The other is a more decent photo of my own work I posted recently.

Mittwoch, 13. März 2013

The quest goes on.... for the "Brackerfelder Knopmetz" and other treasures;-)

 When I came home on Thursday, I went for an afterwork bimble in my neighbouring woods. These woods originally were property of a smithing corporation that produced saws, spades, scythes, and other tools in the 1930´s, and they filled up the trails with their scrap metal and other junk. This practice was quite common in these days. I also set out to get a clue how the Breckersfelder bog iron ore might have been processed, for you find a lot of smelting leftovers there, and Breckerfeld is situated quite close to the place where I live. In any case, this is a treasury of industrial history. One thing has to be added, sadly, and that is that this is also a documentation of human hubris, for the woods will be polluted for aeons to come. You even find chunks of sulphur lying on the surface! Heavy metals pollute the water, and many trees show signs of pollution. But, it is somewhat strange. I even found pseudovolcanic haematite, and those smelting remnants that had rested in the soil for so long now, have withered to an almost beautiful appearance.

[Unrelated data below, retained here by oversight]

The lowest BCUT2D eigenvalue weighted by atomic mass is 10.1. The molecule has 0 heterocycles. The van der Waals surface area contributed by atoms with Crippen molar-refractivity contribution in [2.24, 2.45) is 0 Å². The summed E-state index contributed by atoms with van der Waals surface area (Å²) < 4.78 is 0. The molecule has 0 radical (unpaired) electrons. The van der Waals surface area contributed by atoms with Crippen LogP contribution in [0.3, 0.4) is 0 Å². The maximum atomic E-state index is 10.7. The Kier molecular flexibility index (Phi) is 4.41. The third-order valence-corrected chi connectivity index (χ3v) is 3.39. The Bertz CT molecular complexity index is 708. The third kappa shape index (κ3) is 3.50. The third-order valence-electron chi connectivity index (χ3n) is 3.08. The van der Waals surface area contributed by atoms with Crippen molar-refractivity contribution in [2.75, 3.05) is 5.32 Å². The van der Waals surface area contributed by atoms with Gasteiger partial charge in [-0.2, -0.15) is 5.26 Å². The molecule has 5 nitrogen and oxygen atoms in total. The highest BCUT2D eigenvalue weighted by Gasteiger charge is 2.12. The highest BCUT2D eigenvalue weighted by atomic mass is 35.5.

I found a piece of wrought iron, an old stamp, a rod of tool steel, and a sheet bar of very strange tool steel. It appeared untempered, and yet I used it to pry and dig and smash slag and ore lumps... have to check the carbon content....:-)
 On the road to the hills, I found a piece of spring steel. I did not say no to that, either.;-)
 The sun was sinking fast, and in the fading light I came across these smelting slags.
 They were covered with volcanic glass, which hints of glass powder being used as a flux medium.
 I simply revelled in the beauty of those structures and the surfaces formed by heat and time and the rage of the forest´s roots.